DOI: 10.1002/nse2.20126 ISSN:

Understanding the Impacts of Intensive Student Internships at a Campus Agricultural Project

JoHannah H. Biang, Shannon O. Brooks, Cecilia M. Herles, Abigail S. Borron, David C. Berle, Jennifer Jo Thompson
  • Insect Science
  • Plant Science
  • Soil Science
  • Agronomy and Crop Science
  • Animal Science and Zoology
  • Education
  • Ecology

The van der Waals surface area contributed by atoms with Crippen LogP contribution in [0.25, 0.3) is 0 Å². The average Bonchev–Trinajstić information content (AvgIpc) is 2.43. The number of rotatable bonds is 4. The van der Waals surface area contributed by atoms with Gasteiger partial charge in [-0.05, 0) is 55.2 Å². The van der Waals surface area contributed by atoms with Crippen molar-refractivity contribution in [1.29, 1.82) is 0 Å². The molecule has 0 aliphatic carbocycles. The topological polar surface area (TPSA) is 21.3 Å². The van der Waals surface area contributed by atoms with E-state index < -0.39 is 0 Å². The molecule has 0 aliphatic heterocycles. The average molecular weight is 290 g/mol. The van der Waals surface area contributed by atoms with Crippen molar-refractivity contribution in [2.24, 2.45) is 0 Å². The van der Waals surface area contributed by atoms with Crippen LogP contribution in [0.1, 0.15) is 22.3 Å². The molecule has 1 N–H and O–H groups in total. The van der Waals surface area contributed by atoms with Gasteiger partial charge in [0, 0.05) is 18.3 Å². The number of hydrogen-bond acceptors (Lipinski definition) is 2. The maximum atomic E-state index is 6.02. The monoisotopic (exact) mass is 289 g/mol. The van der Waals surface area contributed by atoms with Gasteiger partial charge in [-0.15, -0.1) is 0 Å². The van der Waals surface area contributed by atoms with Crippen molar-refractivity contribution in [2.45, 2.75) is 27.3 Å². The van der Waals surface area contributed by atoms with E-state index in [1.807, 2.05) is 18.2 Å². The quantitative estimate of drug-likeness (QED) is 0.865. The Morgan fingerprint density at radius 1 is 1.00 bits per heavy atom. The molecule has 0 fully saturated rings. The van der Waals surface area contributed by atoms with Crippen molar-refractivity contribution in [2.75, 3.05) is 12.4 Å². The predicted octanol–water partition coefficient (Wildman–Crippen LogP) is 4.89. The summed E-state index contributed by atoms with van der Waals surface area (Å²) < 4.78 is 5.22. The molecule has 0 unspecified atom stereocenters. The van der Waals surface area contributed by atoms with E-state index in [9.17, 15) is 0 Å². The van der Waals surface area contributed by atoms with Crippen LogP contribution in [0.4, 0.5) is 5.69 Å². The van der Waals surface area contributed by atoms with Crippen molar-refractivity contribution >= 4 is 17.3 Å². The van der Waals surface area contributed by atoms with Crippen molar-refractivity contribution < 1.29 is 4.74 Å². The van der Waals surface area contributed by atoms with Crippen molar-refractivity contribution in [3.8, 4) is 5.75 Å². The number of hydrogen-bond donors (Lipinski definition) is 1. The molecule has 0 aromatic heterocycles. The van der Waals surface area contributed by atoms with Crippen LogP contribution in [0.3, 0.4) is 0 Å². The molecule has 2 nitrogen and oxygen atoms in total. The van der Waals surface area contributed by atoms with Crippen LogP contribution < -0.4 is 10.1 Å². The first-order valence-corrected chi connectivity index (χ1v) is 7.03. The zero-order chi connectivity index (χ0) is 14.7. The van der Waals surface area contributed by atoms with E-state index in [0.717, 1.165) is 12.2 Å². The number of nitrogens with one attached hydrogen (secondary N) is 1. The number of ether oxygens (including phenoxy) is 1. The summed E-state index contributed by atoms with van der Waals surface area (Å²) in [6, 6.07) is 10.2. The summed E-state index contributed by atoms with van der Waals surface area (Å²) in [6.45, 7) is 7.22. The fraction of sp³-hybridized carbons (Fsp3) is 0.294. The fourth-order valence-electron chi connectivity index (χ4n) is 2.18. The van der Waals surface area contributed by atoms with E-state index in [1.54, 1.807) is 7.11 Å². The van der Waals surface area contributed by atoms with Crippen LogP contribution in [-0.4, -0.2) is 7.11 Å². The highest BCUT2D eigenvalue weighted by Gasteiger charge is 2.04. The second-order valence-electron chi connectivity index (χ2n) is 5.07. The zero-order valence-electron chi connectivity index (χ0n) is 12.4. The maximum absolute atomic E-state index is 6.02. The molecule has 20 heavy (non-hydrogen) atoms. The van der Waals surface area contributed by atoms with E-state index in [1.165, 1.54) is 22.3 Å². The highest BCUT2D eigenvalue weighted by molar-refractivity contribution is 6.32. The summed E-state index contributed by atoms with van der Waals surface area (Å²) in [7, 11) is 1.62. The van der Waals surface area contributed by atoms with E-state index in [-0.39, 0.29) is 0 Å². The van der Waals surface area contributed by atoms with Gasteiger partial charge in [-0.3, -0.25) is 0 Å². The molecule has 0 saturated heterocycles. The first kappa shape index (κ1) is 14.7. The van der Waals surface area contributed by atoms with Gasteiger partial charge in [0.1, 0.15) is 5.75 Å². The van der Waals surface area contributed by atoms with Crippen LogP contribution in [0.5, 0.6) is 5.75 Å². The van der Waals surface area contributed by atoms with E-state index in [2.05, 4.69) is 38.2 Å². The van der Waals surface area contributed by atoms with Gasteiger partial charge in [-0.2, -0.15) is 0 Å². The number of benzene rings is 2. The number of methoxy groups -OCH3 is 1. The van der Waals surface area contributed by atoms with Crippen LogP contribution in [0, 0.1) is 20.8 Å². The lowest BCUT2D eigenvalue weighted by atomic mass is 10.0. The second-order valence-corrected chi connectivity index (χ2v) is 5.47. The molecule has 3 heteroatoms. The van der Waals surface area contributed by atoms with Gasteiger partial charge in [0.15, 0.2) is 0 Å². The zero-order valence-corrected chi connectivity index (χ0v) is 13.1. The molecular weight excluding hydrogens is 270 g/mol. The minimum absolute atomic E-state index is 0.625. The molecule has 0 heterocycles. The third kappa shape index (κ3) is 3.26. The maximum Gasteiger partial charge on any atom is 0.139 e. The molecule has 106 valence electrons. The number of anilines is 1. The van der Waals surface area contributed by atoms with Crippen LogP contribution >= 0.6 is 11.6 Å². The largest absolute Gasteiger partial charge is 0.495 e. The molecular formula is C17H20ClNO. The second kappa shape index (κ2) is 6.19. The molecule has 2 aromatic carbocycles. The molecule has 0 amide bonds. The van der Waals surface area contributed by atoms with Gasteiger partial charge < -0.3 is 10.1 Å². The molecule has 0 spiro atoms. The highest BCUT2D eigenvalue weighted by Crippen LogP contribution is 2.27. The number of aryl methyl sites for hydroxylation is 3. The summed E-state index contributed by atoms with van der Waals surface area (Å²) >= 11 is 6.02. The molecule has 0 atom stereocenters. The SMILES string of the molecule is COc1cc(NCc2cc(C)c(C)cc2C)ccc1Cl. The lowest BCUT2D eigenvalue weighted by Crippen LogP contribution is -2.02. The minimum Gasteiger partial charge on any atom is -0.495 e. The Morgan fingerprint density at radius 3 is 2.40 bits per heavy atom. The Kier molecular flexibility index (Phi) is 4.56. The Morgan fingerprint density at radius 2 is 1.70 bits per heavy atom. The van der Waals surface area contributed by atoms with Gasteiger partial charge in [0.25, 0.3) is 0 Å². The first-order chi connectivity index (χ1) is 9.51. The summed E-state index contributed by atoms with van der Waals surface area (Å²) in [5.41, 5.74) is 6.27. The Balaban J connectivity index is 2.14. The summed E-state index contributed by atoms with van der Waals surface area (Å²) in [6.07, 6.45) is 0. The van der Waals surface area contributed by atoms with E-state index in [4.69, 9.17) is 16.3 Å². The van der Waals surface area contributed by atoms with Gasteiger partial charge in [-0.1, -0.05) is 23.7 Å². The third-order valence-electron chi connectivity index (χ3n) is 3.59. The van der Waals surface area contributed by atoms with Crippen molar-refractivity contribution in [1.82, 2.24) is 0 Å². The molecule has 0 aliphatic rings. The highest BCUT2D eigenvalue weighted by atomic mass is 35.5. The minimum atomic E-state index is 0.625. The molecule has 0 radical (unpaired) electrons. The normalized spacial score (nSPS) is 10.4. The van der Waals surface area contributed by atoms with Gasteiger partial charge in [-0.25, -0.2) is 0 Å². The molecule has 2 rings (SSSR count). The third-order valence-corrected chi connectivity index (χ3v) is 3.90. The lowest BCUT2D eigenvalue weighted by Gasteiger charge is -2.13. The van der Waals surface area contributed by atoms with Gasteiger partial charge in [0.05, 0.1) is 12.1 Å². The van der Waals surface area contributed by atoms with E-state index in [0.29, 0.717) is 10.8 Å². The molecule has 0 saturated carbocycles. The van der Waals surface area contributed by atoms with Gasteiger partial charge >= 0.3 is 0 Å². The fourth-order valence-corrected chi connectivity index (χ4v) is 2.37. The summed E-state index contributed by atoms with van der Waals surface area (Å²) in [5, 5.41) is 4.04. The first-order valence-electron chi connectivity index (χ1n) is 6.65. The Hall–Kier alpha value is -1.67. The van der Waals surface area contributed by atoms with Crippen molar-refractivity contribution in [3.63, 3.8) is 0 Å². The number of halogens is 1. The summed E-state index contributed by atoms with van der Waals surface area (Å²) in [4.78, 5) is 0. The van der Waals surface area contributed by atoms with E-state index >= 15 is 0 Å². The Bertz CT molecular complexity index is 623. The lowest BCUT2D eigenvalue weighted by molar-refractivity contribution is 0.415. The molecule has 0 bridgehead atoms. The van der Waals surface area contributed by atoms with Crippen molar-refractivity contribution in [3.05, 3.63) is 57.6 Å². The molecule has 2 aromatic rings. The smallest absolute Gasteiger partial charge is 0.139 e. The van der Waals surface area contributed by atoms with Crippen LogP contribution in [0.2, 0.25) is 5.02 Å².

Campus agricultural projects (CAPs) are campus farms or gardens where students learn to grow food. With at least 286 CAPs at institutions of higher education across the United States, this study seeks to understand the impact that participation in intensive internships at CAPs has on students and how student experiences align with the missions of CAPs. We used mixed ethnographic methods to collect rich, longitudinal data with 23 students enrolled in semester‐long internships at one particular CAP over the course of three semesters. Drawing on thematic analysis, we identify themes that capture what students are learning and experiencing in these spaces. Results from this study demonstrate that students participating in these internships not only gain agricultural and horticultural skills from hands‐on learning, but also gain interpersonal skills (i.e., teamwork, communication) and practical skills (i.e., changing a tire). Over the course of the semester, we see students gain confidence from these skills, and develop self‐efficacy in their ability to face challenges and tackle new tasks in the future. Notably, students also develop a strong sense of community within these spaces. Finally, although students express a lingering disconnect between their work and its specific contribution to the community, we find that students can gain insights into service and community engagement in a service‐learning focused CAP.

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